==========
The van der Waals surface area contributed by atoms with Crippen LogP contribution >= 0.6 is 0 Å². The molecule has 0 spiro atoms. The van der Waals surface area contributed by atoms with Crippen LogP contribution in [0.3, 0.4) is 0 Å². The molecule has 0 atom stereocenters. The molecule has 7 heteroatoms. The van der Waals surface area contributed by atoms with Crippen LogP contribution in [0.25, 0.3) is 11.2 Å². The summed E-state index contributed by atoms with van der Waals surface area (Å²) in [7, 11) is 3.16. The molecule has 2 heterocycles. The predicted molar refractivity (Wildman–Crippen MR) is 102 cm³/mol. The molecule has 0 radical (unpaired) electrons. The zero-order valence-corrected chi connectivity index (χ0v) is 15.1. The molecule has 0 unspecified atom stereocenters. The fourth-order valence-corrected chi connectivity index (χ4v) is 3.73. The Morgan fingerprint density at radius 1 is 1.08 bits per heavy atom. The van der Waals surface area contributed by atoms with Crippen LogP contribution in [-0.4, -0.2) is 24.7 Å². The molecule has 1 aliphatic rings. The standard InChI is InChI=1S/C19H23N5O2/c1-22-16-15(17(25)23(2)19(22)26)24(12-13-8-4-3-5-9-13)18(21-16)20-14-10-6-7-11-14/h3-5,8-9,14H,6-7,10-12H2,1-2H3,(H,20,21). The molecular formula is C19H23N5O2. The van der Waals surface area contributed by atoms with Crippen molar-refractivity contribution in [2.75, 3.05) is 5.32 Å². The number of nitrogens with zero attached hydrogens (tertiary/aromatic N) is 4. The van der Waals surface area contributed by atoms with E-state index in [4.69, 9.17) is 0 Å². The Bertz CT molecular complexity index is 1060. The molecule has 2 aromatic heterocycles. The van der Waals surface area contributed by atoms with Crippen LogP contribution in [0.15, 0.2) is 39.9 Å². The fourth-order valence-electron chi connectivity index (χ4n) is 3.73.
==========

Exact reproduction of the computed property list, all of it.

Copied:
The van der Waals surface area contributed by atoms with Crippen LogP contribution >= 0.6 is 0 Å². The molecule has 0 spiro atoms. The van der Waals surface area contributed by atoms with Crippen LogP contribution in [0.3, 0.4) is 0 Å². The molecule has 0 atom stereocenters. The molecule has 7 heteroatoms. The van der Waals surface area contributed by atoms with Crippen LogP contribution in [0.25, 0.3) is 11.2 Å². The summed E-state index contributed by atoms with van der Waals surface area (Å²) in [7, 11) is 3.16. The molecule has 2 heterocycles. The predicted molar refractivity (Wildman–Crippen MR) is 102 cm³/mol. The molecule has 0 radical (unpaired) electrons. The zero-order valence-corrected chi connectivity index (χ0v) is 15.1. The molecule has 0 unspecified atom stereocenters. The fourth-order valence-corrected chi connectivity index (χ4v) is 3.73. The Morgan fingerprint density at radius 1 is 1.08 bits per heavy atom. The van der Waals surface area contributed by atoms with Crippen LogP contribution in [-0.4, -0.2) is 24.7 Å². The molecule has 1 aliphatic rings. The standard InChI is InChI=1S/C19H23N5O2/c1-22-16-15(17(25)23(2)19(22)26)24(12-13-8-4-3-5-9-13)18(21-16)20-14-10-6-7-11-14/h3-5,8-9,14H,6-7,10-12H2,1-2H3,(H,20,21). The molecular formula is C19H23N5O2. The van der Waals surface area contributed by atoms with Crippen molar-refractivity contribution in [2.75, 3.05) is 5.32 Å². The number of nitrogens with zero attached hydrogens (tertiary/aromatic N) is 4. The van der Waals surface area contributed by atoms with E-state index in [4.69, 9.17) is 0 Å². The Bertz CT molecular complexity index is 1060. The molecule has 2 aromatic heterocycles. The van der Waals surface area contributed by atoms with Crippen LogP contribution in [0.15, 0.2) is 39.9 Å². The fourth-order valence-electron chi connectivity index (χ4n) is 3.73.